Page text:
I took a break from the wonderful, but incredibly intense Biskaya to finish The Encounter, the third Animorphs book, as some lighter reading. By the way, the last time I mentioned Animorphs, I linked to the free ebook downloads because I remembered Katherine Applegate having said that it's ok to pirate her books. Now, when I checked, I saw that she said that while the books were out of print and not available as official ebooks. So, while Applegate and I seem to agree that pirating a book is better than not reading it, I am going to link to the publisher from now on.
And. Let me tell you. Sure, the Animorphs series is lighter than Biskaya in most ways, but The Encounter is intense in exactly the way that I remember the Animorphs series from when I read it as a kid. I read the first two books from a distance, mostly just remembering what they had made me feel back then. But this one, this one hit my feels.
Each of the Animorphs books is told from the perspective of one of those unfortunate kids who got alien morphing powers to save the earth from aliens. In this one, it's Tobias' turn. Tobias used to have one of those usual human bodies, but got stuck in hawk form early on. Up to now, we got brief glimpses into what this might be like for him. That he missed some human things, but didn't mind that much, because his human life wasn't that great anyway. In this one, we get to hear everything about how shitty and hard it is when you are stuck in birdshape and unsure about your own humanity, while your friends continue to very clearly be humans. And wolves. And fish, fish in grave danger.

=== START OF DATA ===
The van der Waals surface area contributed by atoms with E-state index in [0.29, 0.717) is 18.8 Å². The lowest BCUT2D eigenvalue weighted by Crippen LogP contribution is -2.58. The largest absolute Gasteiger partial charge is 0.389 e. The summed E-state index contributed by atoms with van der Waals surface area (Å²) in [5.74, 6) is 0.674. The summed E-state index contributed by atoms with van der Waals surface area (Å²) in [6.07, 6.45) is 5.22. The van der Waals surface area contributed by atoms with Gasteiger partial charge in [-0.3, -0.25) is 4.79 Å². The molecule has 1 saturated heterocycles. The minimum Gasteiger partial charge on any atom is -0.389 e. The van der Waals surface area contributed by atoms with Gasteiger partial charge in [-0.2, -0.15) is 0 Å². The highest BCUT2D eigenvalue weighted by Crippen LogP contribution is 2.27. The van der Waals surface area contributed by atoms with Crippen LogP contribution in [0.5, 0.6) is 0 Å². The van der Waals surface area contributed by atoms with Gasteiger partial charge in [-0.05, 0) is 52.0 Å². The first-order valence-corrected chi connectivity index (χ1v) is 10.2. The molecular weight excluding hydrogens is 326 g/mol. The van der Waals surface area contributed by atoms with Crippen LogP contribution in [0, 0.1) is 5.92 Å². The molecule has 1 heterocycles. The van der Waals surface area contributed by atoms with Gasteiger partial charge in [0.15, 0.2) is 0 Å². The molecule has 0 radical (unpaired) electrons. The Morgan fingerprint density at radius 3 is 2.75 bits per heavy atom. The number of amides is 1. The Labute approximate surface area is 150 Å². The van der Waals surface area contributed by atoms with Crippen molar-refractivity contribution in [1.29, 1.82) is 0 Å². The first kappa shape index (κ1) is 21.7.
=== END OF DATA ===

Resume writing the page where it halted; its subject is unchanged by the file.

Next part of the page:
His hawk feelings are strong and he can't just lock them out. He hunts for the first time and has trouble processing that. Feeling far removed from humanity, he gives in fully to his hawk part for a while. He feels attraction to another hawk, and is torn between the comfort it promises and the human friends/alien missions that need his attention.
I love how it's not just one thing. Sure, Tobias has a lot of bad feels. But he's also, you know, a happy bird and a loving and loved human.
Other than that, The Encounter is a highly captivating story about the virtue of sabotage. Everything is hecka dangerous and people mostly survive by chance, and I was going "aaaaaaaah" a lot of the time. It's wonderful.
Again, sometimes I'm a bit annoyed by the way animal instincts and behaviors are portrayed, but of course, these things will always be heavily colored by any writer's views on human society, and honestly, it's not bad. Yeah, wolves work differently and stuff, but we can just imagine that part.